Forests of Poland
Polish forests cover about 30% of Poland's territory, and are mostly owned by the state. Western and northern parts of Poland as well as the Carpathian Mountains in the extreme south, are much more forested than eastern and central provinces. The most forested administrative districts of the country are: Lubusz Voivodeship (48,9%), Subcarpathian Voivodeship (37,2%), and Pomeranian Voivodeship (36,1%). The least forested are: Łódź Voivodeship (21%), Masovian Voivodeship (22,6%), and Lublin Voivodeship (22,8%).
At the end of the 18th century, forests covered around 40% of Poland. However, due to the 19th century economic exploitation during the partitions of Poland, as well as, the Nazi German and Soviet occupations between 1939–1945 with trees shipped to battle fronts across Europe, deforestation and slash and burn conditions of war shrank Polish forests to only 21% of total area of the country (as of 1946). Furthermore, rich deciduous trees were replaced with fast growing coniferous trees of lesser value meant for commerce, such as pine. After World War II, the government of Poland initiated the National Plan of Afforestation. By 1970, forests covered 29% of the country. As of 2009 – 29,1% of Poland's territory was forested, amounting to 9,088,000 hectares. It is estimated that by 2050, the total area of forested land should increase to 33%.
As much as 81,8% of the Polish forests are state-owned, majority (77,8%) by Polish State Forests (Lasy Panstwowe), 2% constitute Polish National Forests protected zones, 2% are owned by other governmental entities (such as local self-government or the Agricultural Property Agency) and 18,2% belong to private owners. High percentage of Polish forests owned by the state is the result of nationalization of forests that occurred in the aftermath of World War II when Poland became a communist state (see People's Republic of Poland) under the Soviet sphere of influence.
Forest in Poland occupy the poorest soil. Coniferous type accounts for 54.5%, whereas broadleaved type accounts for 45.5% (out of that, alder and riparian forests account for 3.8%). A number of forested zones are now protected by the Polish government and, in many cases, they have become tourist destinations. Over the years, many of the largest Polish forests have been reduced in size, and that reflected on the structure of forest inhabitation.
Up until the end of the 18th Century, beginning in what is known as the Middle Ages, forests were considered places for travelers and ordinary folk to stay away from, as they were home to bandits and were believed to be inhabited by evil spirits. Law and order did not apply to forests for many centuries, except for self-policing observed and administered by their inhabitants. However, the forests did contain numerous woodsmen and their families who made the best of their remote environment. These woodsmen lived on what the forest could produce, collecting pitch resin for sale – important as method of illuminating city streets – logging construction lumber, collecting lime, bees wax, honey, hops, mushrooms and whatever other saleable items could be harvested in the forest and sold in villages outside of it.
Families of the woodsmen produced their own food through gardening and hunting, as well as their own clothing. In some cases, their sewing of intricate laces became well known outside the forest, resulting in additional family income. Because of their isolation from society in general, woodsmen and their families developed their own style of dress, music, sewing, dialect, celebrations, and the type of dwellings. The Masovia woodsmen for example, known as Kurpie people, who lived in the forested region known in Poland as the White Wilderness (Puszcza Biała) and the Green Wilderness, still proudly proclaim and celebrate their unique culture and customs.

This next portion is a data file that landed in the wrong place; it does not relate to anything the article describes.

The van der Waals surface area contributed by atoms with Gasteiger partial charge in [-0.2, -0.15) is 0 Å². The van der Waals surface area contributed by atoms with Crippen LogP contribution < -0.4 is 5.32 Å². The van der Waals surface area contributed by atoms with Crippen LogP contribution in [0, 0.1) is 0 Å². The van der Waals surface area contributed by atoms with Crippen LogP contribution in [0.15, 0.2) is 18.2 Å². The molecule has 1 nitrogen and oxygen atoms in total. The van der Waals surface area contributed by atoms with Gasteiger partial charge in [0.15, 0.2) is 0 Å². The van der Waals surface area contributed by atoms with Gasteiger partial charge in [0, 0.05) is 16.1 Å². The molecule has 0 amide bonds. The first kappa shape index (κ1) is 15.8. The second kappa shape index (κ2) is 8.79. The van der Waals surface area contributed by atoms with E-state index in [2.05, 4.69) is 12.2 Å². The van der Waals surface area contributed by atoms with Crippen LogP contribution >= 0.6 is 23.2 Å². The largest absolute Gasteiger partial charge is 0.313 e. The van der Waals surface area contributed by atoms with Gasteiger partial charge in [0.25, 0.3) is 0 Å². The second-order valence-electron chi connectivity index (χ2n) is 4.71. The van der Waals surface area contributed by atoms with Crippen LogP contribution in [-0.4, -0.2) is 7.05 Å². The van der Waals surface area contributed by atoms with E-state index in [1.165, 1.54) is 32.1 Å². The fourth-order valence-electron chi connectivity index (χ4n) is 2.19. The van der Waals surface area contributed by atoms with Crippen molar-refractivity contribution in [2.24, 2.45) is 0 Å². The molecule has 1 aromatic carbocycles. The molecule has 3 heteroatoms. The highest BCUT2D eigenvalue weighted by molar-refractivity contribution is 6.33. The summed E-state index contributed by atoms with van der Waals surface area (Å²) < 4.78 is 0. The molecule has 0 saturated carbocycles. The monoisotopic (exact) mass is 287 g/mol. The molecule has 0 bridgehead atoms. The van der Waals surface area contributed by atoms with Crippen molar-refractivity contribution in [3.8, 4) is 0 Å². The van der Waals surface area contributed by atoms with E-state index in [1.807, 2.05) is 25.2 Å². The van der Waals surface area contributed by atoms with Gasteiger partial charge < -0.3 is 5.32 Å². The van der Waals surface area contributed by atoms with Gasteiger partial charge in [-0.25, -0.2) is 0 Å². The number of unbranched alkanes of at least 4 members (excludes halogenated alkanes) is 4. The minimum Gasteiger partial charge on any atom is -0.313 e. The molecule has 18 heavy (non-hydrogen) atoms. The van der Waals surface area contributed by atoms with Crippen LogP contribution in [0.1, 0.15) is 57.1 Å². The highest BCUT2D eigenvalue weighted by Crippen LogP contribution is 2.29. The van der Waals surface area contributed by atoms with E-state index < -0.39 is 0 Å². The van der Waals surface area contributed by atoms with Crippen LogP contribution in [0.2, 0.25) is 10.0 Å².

List of Polish forest complexes
- Puszcza Augustowska (Augustów Primeval Forest)
- Puszcza Biała (White Wilderness or White Forest)
- Białowieża Forest, UNESCO World Heritage Site
- Puszcza Borecka (Borki's Forest) near Borki
- Puszcza Bukowa (Beech Forest) near Szczecin
- Puszcza Bydgoska (Bydgoszcz Forest) near Bydgoszcz
- Puszcza Kampinoska (Kampinos Forest)
- Knyszyn Forest (Knyszyń Forest Landscape Park)
- Krajna, part of Greater Poland Voivodeship
- Puszcza Kurpiowska, collective name of Puszcza Biała and Puszcza Zielona.
- Lasy Łukowskie (Łuków Forest)
- Puszcza Niepołomicka (Niepołomice Forest)
- Puszcza Notecka (Notec Forest) near the Lubuskie Lake District.
- Oliwa forests in the Gdańsk district.
- Puszcza Piaskowa (Piasek Forest) in the Odra valley near Cedynia.
- Puszcza Piska (Pisz Forest)
- Pomeranian Forest
- Puszcza Romincka (Romincka Forest)
- Las Szpęgawski (Szpęgawski Forest)
- Bory Tucholskie (Tuchola Forest) in the Pomeranian Lake District.
- Puszcza Wkrzańska (Ueckermünder Heide)
- (in Polish) Raport o stanie lasów w Polsce 2009 (Raport on the state of forests in Poland 2009), Centrum Informacyjne Lasów Państwowych, 2010
- The State Forests in Figures 2009. Official website of the Polish State Forests with PDF document, 3.606 MB.
- State Forests of Poland. Report of Polish Forests, Warsaw, September 2007
- (in Polish) Puszcza Bydgoska, największy kompleks leśny w okolicach miasta at Wyszogród homepage, 2010
- Forests in Western Poland
- Bialowieski National Park
- Polish Forest pictures from forests photos on webshots
- Kurpie district
- Mazovia history
- Sienkiewicz, Henryk (1991). The Deluge. Trans. W. S. Kuniczak. Fort Washington, Pennsylvania: Copernicus Society of America. ISBN 0-87052-004-0.
↑ Encyklopedia Polski t.2 ISBN 83-86328-74-6